Bob Packwood's Little Shop of Tax Horrors

Report Taxes

Bob Packwood's Little Shop of Tax Horrors

March 21, 1986 3 min read Download Report
Richard Fisher
Distinguished Fellow in China Policy

(Archived document, may contain errors)

3/21/86 109


I n the beginning, tax reform was supposed to make the federal tax, system more simple, more fair and a more effective stimulant to economic growth. By the time Dan Rostenkowski's House Ways and Means Committee got through with it last year, however, tax reform had been per v erted into what become known as the "Rosty Horror Tax Bill Show." This now threatens to be made into a double-feature by Senate Finance Committee Chairman Bob Packwood. Though some aspects of the draft bill that he unveiled recently may have merit and des e rve consideration, others are a horror and are certain to damage the U.S. economy severely. Among the most terrifying contents in Packwood's bag of horrors is the elimination of the deductibility of federal excise taxes and tariffs. Under current law, the federal government imposes excise taxes--sales taxes--on such products as alcohol, tobacco, and gasoline. In fiscal 1986 it is estimated that the federal government will collect $34.6 billion in excise taxes. The government also imposes duties on almost e verything imported into the U.S. In 1986 it will collect about $12.4 billion from tariffs.

Businesses collect excise taxes for the government; these taxes are added to the sales price of a product and then turned over to the Treasury. Understandably, there fore, th'e excise taxes collected by a business (and sent on to Washington) have not been regarded as income or earning@- for that business. Understandably, also, a business has not had to pay an income tax on the revenues it.collects for and turns over t o the government. For example, if a company produces and sells a product for $1, plus 10 cents federal excise tax, the total sale price paid by the consumer;would be $1.10. The business then would declare gross income of $1.10 and then deduct from it the 1 0 cents federal excise tax that it sends to the Treasury. This is the firm's true income, used to calculate profit upon which income tax is levied. The Packwood plan changes all this in a way that defies reason--and fairness, Packwood wants companies to pa y taxes on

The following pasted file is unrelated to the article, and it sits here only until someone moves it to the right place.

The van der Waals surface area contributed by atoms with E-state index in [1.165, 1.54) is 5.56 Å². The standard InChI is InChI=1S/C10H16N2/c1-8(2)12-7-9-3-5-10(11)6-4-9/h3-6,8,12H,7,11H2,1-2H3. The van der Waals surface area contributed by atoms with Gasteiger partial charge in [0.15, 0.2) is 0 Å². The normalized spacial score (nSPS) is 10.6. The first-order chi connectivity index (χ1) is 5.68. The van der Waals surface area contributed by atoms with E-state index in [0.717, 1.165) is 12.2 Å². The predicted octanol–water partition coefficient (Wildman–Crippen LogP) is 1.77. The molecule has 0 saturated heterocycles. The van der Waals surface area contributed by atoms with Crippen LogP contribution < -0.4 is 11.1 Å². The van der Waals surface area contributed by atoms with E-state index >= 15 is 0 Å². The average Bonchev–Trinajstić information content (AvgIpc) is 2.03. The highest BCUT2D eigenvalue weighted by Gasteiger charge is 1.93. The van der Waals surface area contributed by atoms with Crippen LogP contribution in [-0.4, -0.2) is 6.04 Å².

their gross income without deducting federal excise taxes. Meaning: the excise taxes which businesses collect for and send to the Treasury are to be treated as corporate profits. Customs duties similarly collec ted also will be treated as profits. This proposal is estimated to raise federal' revenues by $62 billion over five years. The logic of this proposal is a complete mystery. Packwood compares eliminating the deductibility of excise taxes as no different fr o m eliminating any other tax "loophole." This only proves how muddled understanding of the tax system has become, since the concept of "tax expenditures" become popular. Now, even the most legitimate business expenses are being considered "loopholes." in t h e same category with such true loopholes as special tax treatment for the timber industry, which Packwood defends strongly. According to Packwood's logic, firms also should not be allowed to deduct, as legitimate business expenses, their outlays for wages and raw materials. Even the Reagan Administration appears to be flirting with this horror; it recently suggested that a portion of advertising expenses be denied deductibility. The Packwood proposal is unsound economically. It will impose enormous burdens on already hard-pressed firms in the oil industry and among firms engaged in international trade, as well as those producing alcohol and tobacco products. Packwood's proposal is also unfair. However, the worst thing about it is the new principle of taxati o n it establishes: that legitimate business expenses are to be treated ad "loopholes" and denied deductibility. There is also a protectionist element in the proposal; it will increase the burden of tariffs on companies engaged in international trade. And t h ere are technical questions with the proposal. How-will it affect retailers? Will bartenders be required to net out excise taxes on liquor in calculating their taxable income, as the producers of liquor would be required? If so, this proposal could become extremely complex very quickly, with unintended consequences throughout the economy. Senator Packwood has been careful to present his tax reform proposals as simply the starting point--not the final shape--of his version of tax reform. He should take a ha rd look at the excise tax matter and make sure that it gets no further than the starting line.

Bruce Bartlett John M. Olin Fellow

F or further information:

Alan Murray, "Proposals to Scrap Deductions for Excise Taxes Provokes Heated Opposition by Business Groups," The Wall Street Journal, March 17, 1986, p. 46.

David Rosenbaum, "Senators on Committee Assail Excise-Tax Idea," The New York Times March 20, 1986. Bruce Bartlett, "The Rosty Horror Tax Bill Show," Heritage Foundation Executive Memorandum No. 100, December 2, 1985.



Richard Fisher

Distinguished Fellow in China Policy